Erythrocyte invasion receptors for Plasmodium falciparum: new and old

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Understanding the complex process by which the invasive form of the Plasmodium falciparum parasite, the merozoite, attaches to and invades erythrocytes as part of its blood stage life cycle represents a key area of research in the battle to combat malaria. Central to this are efforts to determine the identity of receptors on the host cell surface, their corresponding merozoite-binding proteins and the functional relevance of these binding events as part of the invasion process. This review will provide an updated summary of studies identifying receptor interactions essential for or implicated in P. falciparum merozoite invasion of human erythrocytes, highlighting the recent identification of new receptors using groundbreaking high throughput approaches and with particular focus on the properties and putative involvement of the erythrocyte proteins targeted by these invasion pathways.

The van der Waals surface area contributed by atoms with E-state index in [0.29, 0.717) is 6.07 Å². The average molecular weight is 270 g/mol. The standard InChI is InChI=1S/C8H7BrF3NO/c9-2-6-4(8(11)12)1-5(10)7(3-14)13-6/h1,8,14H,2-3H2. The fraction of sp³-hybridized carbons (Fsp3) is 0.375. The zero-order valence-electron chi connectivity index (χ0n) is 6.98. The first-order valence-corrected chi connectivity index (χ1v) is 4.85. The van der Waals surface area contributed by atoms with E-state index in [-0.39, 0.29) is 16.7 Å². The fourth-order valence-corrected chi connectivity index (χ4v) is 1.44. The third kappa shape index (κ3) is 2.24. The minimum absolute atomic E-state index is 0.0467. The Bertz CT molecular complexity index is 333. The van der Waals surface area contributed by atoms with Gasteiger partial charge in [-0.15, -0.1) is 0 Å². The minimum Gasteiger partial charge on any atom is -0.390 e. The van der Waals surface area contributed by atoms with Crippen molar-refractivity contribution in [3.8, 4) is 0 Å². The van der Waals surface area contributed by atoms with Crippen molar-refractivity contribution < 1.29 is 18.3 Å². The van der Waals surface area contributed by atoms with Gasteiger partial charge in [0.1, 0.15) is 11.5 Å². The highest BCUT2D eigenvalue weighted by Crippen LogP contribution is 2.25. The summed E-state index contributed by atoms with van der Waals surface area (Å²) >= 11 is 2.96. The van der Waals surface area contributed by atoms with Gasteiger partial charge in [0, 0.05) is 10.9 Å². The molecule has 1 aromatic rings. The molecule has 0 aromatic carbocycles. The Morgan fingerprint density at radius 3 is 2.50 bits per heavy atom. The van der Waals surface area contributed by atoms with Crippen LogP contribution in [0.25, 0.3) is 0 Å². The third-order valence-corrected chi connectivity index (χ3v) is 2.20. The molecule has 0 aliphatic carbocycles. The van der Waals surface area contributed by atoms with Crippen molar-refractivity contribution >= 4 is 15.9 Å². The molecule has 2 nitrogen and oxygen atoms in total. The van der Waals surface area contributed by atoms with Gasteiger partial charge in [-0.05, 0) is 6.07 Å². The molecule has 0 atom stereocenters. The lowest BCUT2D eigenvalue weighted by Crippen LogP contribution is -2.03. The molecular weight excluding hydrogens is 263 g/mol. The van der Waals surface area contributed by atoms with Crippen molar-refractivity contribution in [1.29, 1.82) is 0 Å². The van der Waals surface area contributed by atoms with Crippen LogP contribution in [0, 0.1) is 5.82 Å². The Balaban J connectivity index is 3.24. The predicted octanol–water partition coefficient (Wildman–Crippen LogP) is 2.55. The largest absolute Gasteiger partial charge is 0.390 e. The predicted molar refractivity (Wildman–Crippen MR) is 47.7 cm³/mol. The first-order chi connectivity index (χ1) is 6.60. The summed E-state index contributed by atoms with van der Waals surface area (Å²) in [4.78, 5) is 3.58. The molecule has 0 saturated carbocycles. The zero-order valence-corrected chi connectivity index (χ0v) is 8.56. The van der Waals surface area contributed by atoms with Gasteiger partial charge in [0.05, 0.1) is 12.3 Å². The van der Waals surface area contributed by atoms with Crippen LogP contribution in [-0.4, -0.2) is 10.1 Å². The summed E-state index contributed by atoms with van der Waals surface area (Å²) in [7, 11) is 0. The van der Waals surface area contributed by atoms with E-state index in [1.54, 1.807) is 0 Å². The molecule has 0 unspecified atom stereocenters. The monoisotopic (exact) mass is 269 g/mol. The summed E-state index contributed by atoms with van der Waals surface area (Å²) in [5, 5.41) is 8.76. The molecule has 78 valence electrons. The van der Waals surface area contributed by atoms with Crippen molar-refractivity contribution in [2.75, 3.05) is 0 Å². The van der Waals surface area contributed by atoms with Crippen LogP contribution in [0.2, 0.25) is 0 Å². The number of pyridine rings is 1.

Original languageEnglish
Pages (from-to)77-88
Number of pages12
JournalTransfusion Medicine
Issue number2
Early online date9 Feb 2016
Publication statusPublished - Apr 2016


  • cytoskeleton
  • erythrocyte
  • invasion
  • malaria
  • membrane protein
  • plasmodium
  • receptor
  • red blood cell


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